As we go to press, it’s unclear whether the inevitable second round of the Liberal party spill drama will already have played out or waits until parliament resumes in September. Either way, prime minister Malcolm Turnbull looks finished. Whether his final nemesis is Peter Dutton, a restored Tony Abbott or some compromise candidate, the ABC-Fairfax narrative labels this week as the denouement of Mr Abbott’s determined revenge for his ousting almost three years ago. According to this narrative, Mr Abbott has used all the means at his disposal, and his platform as a former prime minister, applying relentless pressure to Mr Turnbull as de facto opposition leader while the official title-holder, Bill Shorten, stands by gleefully. This is not only disingenuous, but wrong. As he enters his prime ministerial end game, with his margin against Mr Dutton in Tuesday’s pre-emptive spill nowhere near enough to give him comfort, Mr Turnbull should reflect on his predicament.
If he had lived up to the hype of his own relentless, leather-jacketed campaign to snatch the leadership from Mr Abbott, if he had not overpromised and underdelivered, he would now not be at this pretty pass. Instead, Mr Abbott would have been confined to the dustbin of history, with Mr Turnbull’s coup vindicated by electoral success and a track record of solid economic and policy achievement. Instead, and having defined 30 bad Newspolls as the benchmark of failure, Mr Turnbull has lost 38, and 40 by the time parliament resumes next month. Having snatched the top job by offering nothing but his genius, Mr Turnbull exposed himself as the emperor with no clothes.
It was Mr Turnbull who took the Liberals to the left and alienated not just hard conservatives but mainstream centre-right supporters. It was Mr Turnbull whose foolish tax raids on superannuation nest eggs treated rusted-on Liberal retiree voters with reckless contempt. It was Mr Turnbull who called an unnecessary double dissolution, and it was he whose poor campaigning and refusal to denounce Mr Shorten’s ‘Mediscare’ lies carved a paper-thin 2016 majority out of Mr Abbott’s 2013 landslide. It was Mr Turnbull who failed to sell the great economic and competitive benefits of the government’s sensible and jobs-creating company tax cuts, let alone Australia’s strong economic health. It was Mr Turnbull who has been continually out-thought, out-played and out-campaigned by a shamelessly populist union hack in Mr Shorten, and it was Mr Turnbull who needlessly turned the Super Saturday by-elections into a test of his leadership, setting the scene for his final showdown. And it was Mr Turnbull who repeated his fatal mistake of 2009, making energy policy his crown of thorns.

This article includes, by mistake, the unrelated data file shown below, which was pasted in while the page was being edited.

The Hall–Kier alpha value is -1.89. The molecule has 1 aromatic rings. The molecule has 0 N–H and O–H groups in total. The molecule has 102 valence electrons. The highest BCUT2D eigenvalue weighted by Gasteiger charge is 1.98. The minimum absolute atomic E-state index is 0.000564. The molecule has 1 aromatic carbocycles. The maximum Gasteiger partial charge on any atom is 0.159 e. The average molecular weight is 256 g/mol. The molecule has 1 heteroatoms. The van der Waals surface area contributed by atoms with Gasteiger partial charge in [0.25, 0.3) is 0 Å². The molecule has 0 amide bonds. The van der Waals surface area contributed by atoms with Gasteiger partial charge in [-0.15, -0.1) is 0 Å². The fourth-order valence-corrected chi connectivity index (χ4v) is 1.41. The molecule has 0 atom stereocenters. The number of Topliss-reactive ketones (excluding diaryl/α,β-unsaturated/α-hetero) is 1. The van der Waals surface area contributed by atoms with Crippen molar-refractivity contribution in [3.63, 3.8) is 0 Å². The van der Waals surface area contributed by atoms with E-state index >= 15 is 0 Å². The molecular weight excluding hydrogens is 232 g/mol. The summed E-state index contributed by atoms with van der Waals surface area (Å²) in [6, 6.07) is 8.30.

Whatever one thinks of the National Energy Guarantee’s merits, Mr Turnbull invested so much of his political capital in it that to not test its support in parliament, changing it on the run not once, but twice, in just days, turned leadership chatter into hard party room votes overnight. But from the outset Mr Turnbull’s determination to appease the Green Left on reducing emissions, rather than the sensible centre on reducing energy prices, was his fateful and, it appears, fatal choice.
Now the leadership genie is out of the bottle, if it must be done ‘twere best done quickly. If Mr Dutton snatches the crown as looks the most likely outcome, it’s imperative he not only sets out a policy vision solidly coloured centre-right blue, but that he surrounds himself with his best and ablest conservative colleagues in a new ministry, including Mr Abbott, Andrew Hastie, Michael Sukkar, Zed Seselja, Angus Taylor, Craig Kelly, Steve Ciobo, et al.
Bedwetters may pack up their bedpans and take a long-overdue nap.
Furthermore, the new leader must immediately pull out of the pointless Paris Agreement on climate change, alerting investors that from now on Australia puts cheap, reliable energy above virtue-signalling climate fantasies. Then call an election to seek a mandate from the hard-pressed, bill-paying voters of Australia rather than from the panjandrums of the environmental lobby who will never vote Coalition in a pink fit anyway.
John Howard joins Speccie Forum
What trade and cultural ties should we be forging between Australia and post-Brexit Britain? Join us at the Spectator Anglo-Australian Forum on Friday morning Sept 7 in Sydney. A stellar line-up now includes John Howard, Tony Abbott, Nigel Farage, Steve Ciobo, Matt Canavan, Andrew Neil, Janet Albrechtsen, Ticky Fullerton, David McCredie, David Flint & Michael Baume.
Subscribe to The Spectator Australia today for a quality of argument not found in any other publication. Subscribe – Try a month free